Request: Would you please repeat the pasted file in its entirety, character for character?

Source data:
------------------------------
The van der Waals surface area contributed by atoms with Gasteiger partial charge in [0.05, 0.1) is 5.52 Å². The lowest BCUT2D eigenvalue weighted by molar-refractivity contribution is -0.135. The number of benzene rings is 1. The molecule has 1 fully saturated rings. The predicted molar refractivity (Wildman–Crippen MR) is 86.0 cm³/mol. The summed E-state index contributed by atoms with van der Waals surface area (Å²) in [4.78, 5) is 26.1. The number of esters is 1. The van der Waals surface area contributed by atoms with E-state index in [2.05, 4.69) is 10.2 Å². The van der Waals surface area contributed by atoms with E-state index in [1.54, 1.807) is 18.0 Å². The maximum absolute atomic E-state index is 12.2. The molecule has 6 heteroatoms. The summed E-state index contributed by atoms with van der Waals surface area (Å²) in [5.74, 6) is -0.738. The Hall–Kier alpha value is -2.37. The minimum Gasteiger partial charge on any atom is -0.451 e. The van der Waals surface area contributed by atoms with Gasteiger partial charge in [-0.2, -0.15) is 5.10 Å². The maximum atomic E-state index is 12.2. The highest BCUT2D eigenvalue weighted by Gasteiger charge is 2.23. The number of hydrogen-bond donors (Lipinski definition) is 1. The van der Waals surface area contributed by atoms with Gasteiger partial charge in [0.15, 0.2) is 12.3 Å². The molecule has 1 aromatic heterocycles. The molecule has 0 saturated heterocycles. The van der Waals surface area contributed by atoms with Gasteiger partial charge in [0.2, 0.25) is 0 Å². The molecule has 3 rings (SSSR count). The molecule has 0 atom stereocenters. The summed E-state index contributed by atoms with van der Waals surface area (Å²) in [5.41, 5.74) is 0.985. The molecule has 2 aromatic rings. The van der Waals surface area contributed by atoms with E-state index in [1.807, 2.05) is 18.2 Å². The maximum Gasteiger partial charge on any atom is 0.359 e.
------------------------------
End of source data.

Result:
The van der Waals surface area contributed by atoms with Gasteiger partial charge in [0.05, 0.1) is 5.52 Å². The lowest BCUT2D eigenvalue weighted by molar-refractivity contribution is -0.135. The number of benzene rings is 1. The molecule has 1 fully saturated rings. The predicted molar refractivity (Wildman–Crippen MR) is 86.0 cm³/mol. The summed E-state index contributed by atoms with van der Waals surface area (Å²) in [4.78, 5) is 26.1. The number of esters is 1. The van der Waals surface area contributed by atoms with E-state index in [2.05, 4.69) is 10.2 Å². The van der Waals surface area contributed by atoms with E-state index in [1.54, 1.807) is 18.0 Å². The maximum absolute atomic E-state index is 12.2. The molecule has 6 heteroatoms. The summed E-state index contributed by atoms with van der Waals surface area (Å²) in [5.74, 6) is -0.738. The Hall–Kier alpha value is -2.37. The minimum Gasteiger partial charge on any atom is -0.451 e. The van der Waals surface area contributed by atoms with Gasteiger partial charge in [-0.2, -0.15) is 5.10 Å². The maximum atomic E-state index is 12.2. The highest BCUT2D eigenvalue weighted by Gasteiger charge is 2.23. The number of hydrogen-bond donors (Lipinski definition) is 1. The van der Waals surface area contributed by atoms with Gasteiger partial charge in [0.15, 0.2) is 12.3 Å². The molecule has 1 aromatic heterocycles. The molecule has 0 saturated heterocycles. The van der Waals surface area contributed by atoms with Gasteiger partial charge in [0.2, 0.25) is 0 Å². The molecule has 3 rings (SSSR count). The molecule has 0 atom stereocenters. The summed E-state index contributed by atoms with van der Waals surface area (Å²) in [5.41, 5.74) is 0.985. The molecule has 2 aromatic rings. The van der Waals surface area contributed by atoms with E-state index in [1.807, 2.05) is 18.2 Å². The maximum Gasteiger partial charge on any atom is 0.359 e.